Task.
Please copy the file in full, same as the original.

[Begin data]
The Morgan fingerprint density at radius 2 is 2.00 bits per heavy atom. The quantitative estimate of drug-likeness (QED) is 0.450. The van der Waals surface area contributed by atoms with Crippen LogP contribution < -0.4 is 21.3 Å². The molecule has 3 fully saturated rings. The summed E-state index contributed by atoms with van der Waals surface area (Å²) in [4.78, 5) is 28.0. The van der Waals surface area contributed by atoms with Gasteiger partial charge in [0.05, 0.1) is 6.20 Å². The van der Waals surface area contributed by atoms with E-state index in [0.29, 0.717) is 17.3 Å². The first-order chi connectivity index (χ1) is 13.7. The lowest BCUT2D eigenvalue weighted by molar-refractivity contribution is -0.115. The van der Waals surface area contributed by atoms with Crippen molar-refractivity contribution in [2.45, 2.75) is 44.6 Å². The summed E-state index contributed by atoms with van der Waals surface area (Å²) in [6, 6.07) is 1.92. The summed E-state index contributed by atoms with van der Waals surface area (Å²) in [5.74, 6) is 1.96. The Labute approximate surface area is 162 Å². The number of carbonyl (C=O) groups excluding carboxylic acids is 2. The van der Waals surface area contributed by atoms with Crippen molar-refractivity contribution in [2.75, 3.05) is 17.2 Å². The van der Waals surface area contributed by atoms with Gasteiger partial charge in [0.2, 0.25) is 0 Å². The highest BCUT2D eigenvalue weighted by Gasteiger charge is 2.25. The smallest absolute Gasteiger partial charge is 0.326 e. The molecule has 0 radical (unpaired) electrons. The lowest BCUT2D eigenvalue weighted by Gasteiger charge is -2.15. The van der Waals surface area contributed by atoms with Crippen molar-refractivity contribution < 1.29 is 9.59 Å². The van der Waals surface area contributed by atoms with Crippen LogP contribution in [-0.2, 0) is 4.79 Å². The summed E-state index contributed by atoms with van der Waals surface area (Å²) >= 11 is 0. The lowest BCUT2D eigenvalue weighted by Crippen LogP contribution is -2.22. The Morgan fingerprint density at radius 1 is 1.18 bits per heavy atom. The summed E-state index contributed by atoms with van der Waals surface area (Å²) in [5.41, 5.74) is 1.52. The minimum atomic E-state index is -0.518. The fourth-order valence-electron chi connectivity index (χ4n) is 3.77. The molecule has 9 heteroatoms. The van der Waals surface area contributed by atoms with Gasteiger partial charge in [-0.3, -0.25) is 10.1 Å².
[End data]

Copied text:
The Morgan fingerprint density at radius 2 is 2.00 bits per heavy atom. The quantitative estimate of drug-likeness (QED) is 0.450. The van der Waals surface area contributed by atoms with Crippen LogP contribution < -0.4 is 21.3 Å². The molecule has 3 fully saturated rings. The summed E-state index contributed by atoms with van der Waals surface area (Å²) in [4.78, 5) is 28.0. The van der Waals surface area contributed by atoms with Gasteiger partial charge in [0.05, 0.1) is 6.20 Å². The van der Waals surface area contributed by atoms with E-state index in [0.29, 0.717) is 17.3 Å². The first-order chi connectivity index (χ1) is 13.7. The lowest BCUT2D eigenvalue weighted by molar-refractivity contribution is -0.115. The van der Waals surface area contributed by atoms with Crippen molar-refractivity contribution in [2.45, 2.75) is 44.6 Å². The summed E-state index contributed by atoms with van der Waals surface area (Å²) in [6, 6.07) is 1.92. The summed E-state index contributed by atoms with van der Waals surface area (Å²) in [5.74, 6) is 1.96. The Labute approximate surface area is 162 Å². The number of carbonyl (C=O) groups excluding carboxylic acids is 2. The van der Waals surface area contributed by atoms with Crippen molar-refractivity contribution in [2.75, 3.05) is 17.2 Å². The van der Waals surface area contributed by atoms with Gasteiger partial charge in [0.2, 0.25) is 0 Å². The highest BCUT2D eigenvalue weighted by Gasteiger charge is 2.25. The smallest absolute Gasteiger partial charge is 0.326 e. The molecule has 0 radical (unpaired) electrons. The lowest BCUT2D eigenvalue weighted by Gasteiger charge is -2.15. The van der Waals surface area contributed by atoms with Crippen molar-refractivity contribution < 1.29 is 9.59 Å². The van der Waals surface area contributed by atoms with Crippen LogP contribution in [-0.2, 0) is 4.79 Å². The summed E-state index contributed by atoms with van der Waals surface area (Å²) >= 11 is 0. The lowest BCUT2D eigenvalue weighted by Crippen LogP contribution is -2.22. The Morgan fingerprint density at radius 1 is 1.18 bits per heavy atom. The summed E-state index contributed by atoms with van der Waals surface area (Å²) in [5.41, 5.74) is 1.52. The minimum atomic E-state index is -0.518. The fourth-order valence-electron chi connectivity index (χ4n) is 3.77. The molecule has 9 heteroatoms. The van der Waals surface area contributed by atoms with Gasteiger partial charge in [-0.3, -0.25) is 10.1 Å².